indexOf(fieldName (String), filterFunction (String), filterValue (Object))
Notedly, these methods are convenient for retrieving, adding to and removing items from a flat collection of filter
expressions. Sucessive expressions added using
insert() are appended together
AND logical operator:
value parameters are self-descriptive, but the
parameter can take one of the client-side
Telerik.Web.UI.RadListViewFilterFunction enumeration values:
When using filter functions that do not require a filter value (IsEmpty, NotIsEmpty, IsNull, NotIsNull, Group), the
filterValue parameter can be omitted.
Using the above listed methods for adding and manipulating filter expressions is all nice and easy, but filter expressions
may not always be logically concatenated with the
AND logical operator. They can also be nested and
(ID > 5 OR (Name starts with "B" AND Year < 2012))
The above complex filter expression cannot be easily built with the APIs provided by the filter expressions collection.
Frequent users of the more advance RadListView server capabilities will remember that RadListView provides a
fluent server-side API for building filter expressions when using server-side databinding. We wanted to provide this same
flexibility for client-side databinding too. That's why RadListView exposes a client-side fluent filter expression builder. Using
the expression builder, it's super easy to build the above complex filter expression:
expression trees. Similar to sort expressions, filter expressions are serialized to your web service in
different formats, controlled by the
server control property. Client-side filtering is demonstrated in the
RadListView Client-Side Web Service DataBinding Demo and explained in detail in the
RadListView Client-Side Sorting and Filtering help topic.
I believe item selection needs no explanation. Providing selection capabilities to your listview
control is essential for enabling basic interaction between your users and your application.
RadListView provides a robust mechanism to enable selecting data items. However, as the control
does not render any HTML UI of its own, the developer needs to hook up event handlers to HTML
elements to enable selection. Then the RadListView client APIs can be used to do the acual
selection of a single or multiple items.
Every item in RadListView is characterized by a zero-based numeric index. The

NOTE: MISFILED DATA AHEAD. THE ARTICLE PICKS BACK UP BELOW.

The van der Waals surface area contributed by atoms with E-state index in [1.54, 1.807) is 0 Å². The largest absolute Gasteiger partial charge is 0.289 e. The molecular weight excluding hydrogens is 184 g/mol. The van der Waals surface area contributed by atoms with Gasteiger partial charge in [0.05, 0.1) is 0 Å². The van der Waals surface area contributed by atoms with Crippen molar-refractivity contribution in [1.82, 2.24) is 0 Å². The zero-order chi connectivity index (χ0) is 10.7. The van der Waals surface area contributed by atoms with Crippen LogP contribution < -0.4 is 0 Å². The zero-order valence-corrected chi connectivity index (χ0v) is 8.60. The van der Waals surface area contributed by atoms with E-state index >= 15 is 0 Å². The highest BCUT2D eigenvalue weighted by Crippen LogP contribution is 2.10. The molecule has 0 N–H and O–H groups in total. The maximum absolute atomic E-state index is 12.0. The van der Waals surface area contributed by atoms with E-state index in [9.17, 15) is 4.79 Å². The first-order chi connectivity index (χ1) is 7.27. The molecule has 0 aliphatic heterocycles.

set_selectedIndexes(indexArray) property setter can be used to provide a collection of
indexes for selecting multiple items. The control needs to be rebound to reflect the changes after that:
To decorate your selected items, RadListView provides the client-side
This template is rendered for every selected item in the listview during databinding. Using this
template, you can provide a selection-specific view of your item, e.g. change the background color,
apply a selection-specific CSS class, bind different data, etc.
To further ease selection, RadListView provides the following convenience methods that not only
update the selected indexes, but also automatically rebind the listview and apply the changes:
All the above methods can be conveniently used in one-line event handler definitions in your
As these methods automatically rebind the listview and apply the necessary changes, it is now very
easy to define a simple DOM event handler on an arbitrary element and have it select the target item
The first three methods in the above list deserve some further attention. You will note that they
manipulate the selected state of a single item. Rebinding the entire RadListView control to change
the selected state of a single item would be a tremendous overkill. With a large number of items,
this could turn into a nasty performance issue. That is why, we've taken a more intelligent approach
for single item selection.
toggleSelection() do not rebind the entire control by default. They only rebind the
HTML of the target item. That is, the listview is intelligent enough to identify the markup rendered
for the specified single item, wipe it out and create a new piece of HTML, placing
it in the same place in the HTML flow. Thus, selection is super fast, when it only needs to clear
and recreate a small piece of HTML.
Client-side item selection is demonstrated in the
RadListView Client-Side Web Service DataBinding Demo and explained further in the
RadListView Client-Side DataBinding Basics help topic.
In this blog post, we dived depeer into some advanced client-side databinding features
in RadListView. Equipped with these, we believe RadListView is the right choice
for any type of client-side databinding scenario ASP.NET developers out there may
require. To go on further, try the
RadListView demos, refer to the
online help, or
download a trial and give it a try yourself. As usual, your comments,
suggestions, praises or critiques are more than welcome in the comments section